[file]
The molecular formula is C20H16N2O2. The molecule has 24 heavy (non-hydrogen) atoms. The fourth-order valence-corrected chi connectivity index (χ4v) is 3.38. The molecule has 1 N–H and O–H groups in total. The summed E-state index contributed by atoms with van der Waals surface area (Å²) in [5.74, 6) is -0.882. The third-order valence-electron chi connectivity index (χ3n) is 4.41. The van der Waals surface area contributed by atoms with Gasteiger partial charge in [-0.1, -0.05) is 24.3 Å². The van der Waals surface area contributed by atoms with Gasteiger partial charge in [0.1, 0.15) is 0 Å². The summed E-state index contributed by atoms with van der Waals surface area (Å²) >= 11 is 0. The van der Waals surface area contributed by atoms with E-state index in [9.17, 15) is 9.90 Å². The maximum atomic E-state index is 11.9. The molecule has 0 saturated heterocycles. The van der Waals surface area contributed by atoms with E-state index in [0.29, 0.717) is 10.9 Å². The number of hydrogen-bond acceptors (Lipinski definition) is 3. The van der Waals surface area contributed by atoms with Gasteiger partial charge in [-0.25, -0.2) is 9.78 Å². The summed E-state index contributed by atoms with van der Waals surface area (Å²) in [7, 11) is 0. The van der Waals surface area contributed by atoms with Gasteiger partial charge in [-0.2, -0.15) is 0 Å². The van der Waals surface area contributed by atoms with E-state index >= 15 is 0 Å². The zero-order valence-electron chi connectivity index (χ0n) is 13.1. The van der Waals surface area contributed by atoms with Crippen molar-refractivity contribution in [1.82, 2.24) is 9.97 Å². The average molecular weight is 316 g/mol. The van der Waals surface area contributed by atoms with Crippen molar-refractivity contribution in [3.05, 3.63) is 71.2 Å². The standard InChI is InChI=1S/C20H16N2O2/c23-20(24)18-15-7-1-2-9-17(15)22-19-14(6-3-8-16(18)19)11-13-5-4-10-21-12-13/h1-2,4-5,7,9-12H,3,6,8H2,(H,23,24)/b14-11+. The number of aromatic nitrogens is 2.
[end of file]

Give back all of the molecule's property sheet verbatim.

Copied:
The molecular formula is C20H16N2O2. The molecule has 24 heavy (non-hydrogen) atoms. The fourth-order valence-corrected chi connectivity index (χ4v) is 3.38. The molecule has 1 N–H and O–H groups in total. The summed E-state index contributed by atoms with van der Waals surface area (Å²) in [5.74, 6) is -0.882. The third-order valence-electron chi connectivity index (χ3n) is 4.41. The van der Waals surface area contributed by atoms with Gasteiger partial charge in [-0.1, -0.05) is 24.3 Å². The van der Waals surface area contributed by atoms with Gasteiger partial charge in [0.1, 0.15) is 0 Å². The summed E-state index contributed by atoms with van der Waals surface area (Å²) >= 11 is 0. The van der Waals surface area contributed by atoms with E-state index in [9.17, 15) is 9.90 Å². The maximum atomic E-state index is 11.9. The molecule has 0 saturated heterocycles. The van der Waals surface area contributed by atoms with E-state index in [0.29, 0.717) is 10.9 Å². The number of hydrogen-bond acceptors (Lipinski definition) is 3. The van der Waals surface area contributed by atoms with Gasteiger partial charge in [-0.25, -0.2) is 9.78 Å². The summed E-state index contributed by atoms with van der Waals surface area (Å²) in [7, 11) is 0. The van der Waals surface area contributed by atoms with Gasteiger partial charge in [-0.2, -0.15) is 0 Å². The van der Waals surface area contributed by atoms with E-state index >= 15 is 0 Å². The zero-order valence-electron chi connectivity index (χ0n) is 13.1. The van der Waals surface area contributed by atoms with Crippen molar-refractivity contribution in [1.82, 2.24) is 9.97 Å². The average molecular weight is 316 g/mol. The van der Waals surface area contributed by atoms with Crippen molar-refractivity contribution in [3.05, 3.63) is 71.2 Å². The standard InChI is InChI=1S/C20H16N2O2/c23-20(24)18-15-7-1-2-9-17(15)22-19-14(6-3-8-16(18)19)11-13-5-4-10-21-12-13/h1-2,4-5,7,9-12H,3,6,8H2,(H,23,24)/b14-11+. The number of aromatic nitrogens is 2.